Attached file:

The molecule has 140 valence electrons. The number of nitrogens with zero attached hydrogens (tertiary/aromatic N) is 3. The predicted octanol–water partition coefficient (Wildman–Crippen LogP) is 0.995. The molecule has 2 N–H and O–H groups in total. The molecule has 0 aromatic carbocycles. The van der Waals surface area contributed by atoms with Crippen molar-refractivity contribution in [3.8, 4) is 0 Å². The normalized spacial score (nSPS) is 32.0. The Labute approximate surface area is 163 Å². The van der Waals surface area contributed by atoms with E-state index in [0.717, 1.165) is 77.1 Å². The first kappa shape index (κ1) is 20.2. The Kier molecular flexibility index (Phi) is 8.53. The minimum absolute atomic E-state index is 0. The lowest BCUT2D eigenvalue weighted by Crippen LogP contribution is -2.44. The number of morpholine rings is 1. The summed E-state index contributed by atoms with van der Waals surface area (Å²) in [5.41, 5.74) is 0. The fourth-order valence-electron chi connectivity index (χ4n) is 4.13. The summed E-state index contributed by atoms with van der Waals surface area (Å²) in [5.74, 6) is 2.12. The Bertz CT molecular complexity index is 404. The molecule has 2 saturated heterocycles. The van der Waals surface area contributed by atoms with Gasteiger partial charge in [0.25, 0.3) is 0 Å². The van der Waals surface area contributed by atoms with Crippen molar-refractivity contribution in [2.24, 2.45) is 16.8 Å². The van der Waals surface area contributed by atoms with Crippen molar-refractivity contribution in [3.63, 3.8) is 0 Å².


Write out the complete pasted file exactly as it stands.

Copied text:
The molecule has 140 valence electrons. The number of nitrogens with zero attached hydrogens (tertiary/aromatic N) is 3. The predicted octanol–water partition coefficient (Wildman–Crippen LogP) is 0.995. The molecule has 2 N–H and O–H groups in total. The molecule has 0 aromatic carbocycles. The van der Waals surface area contributed by atoms with Crippen molar-refractivity contribution in [3.8, 4) is 0 Å². The normalized spacial score (nSPS) is 32.0. The Labute approximate surface area is 163 Å². The van der Waals surface area contributed by atoms with E-state index in [0.717, 1.165) is 77.1 Å². The first kappa shape index (κ1) is 20.2. The Kier molecular flexibility index (Phi) is 8.53. The minimum absolute atomic E-state index is 0. The lowest BCUT2D eigenvalue weighted by Crippen LogP contribution is -2.44. The number of morpholine rings is 1. The summed E-state index contributed by atoms with van der Waals surface area (Å²) in [5.41, 5.74) is 0. The fourth-order valence-electron chi connectivity index (χ4n) is 4.13. The summed E-state index contributed by atoms with van der Waals surface area (Å²) in [5.74, 6) is 2.12. The Bertz CT molecular complexity index is 404. The molecule has 2 saturated heterocycles. The van der Waals surface area contributed by atoms with Gasteiger partial charge in [0.25, 0.3) is 0 Å². The van der Waals surface area contributed by atoms with Crippen molar-refractivity contribution in [2.24, 2.45) is 16.8 Å². The van der Waals surface area contributed by atoms with Crippen molar-refractivity contribution in [3.63, 3.8) is 0 Å².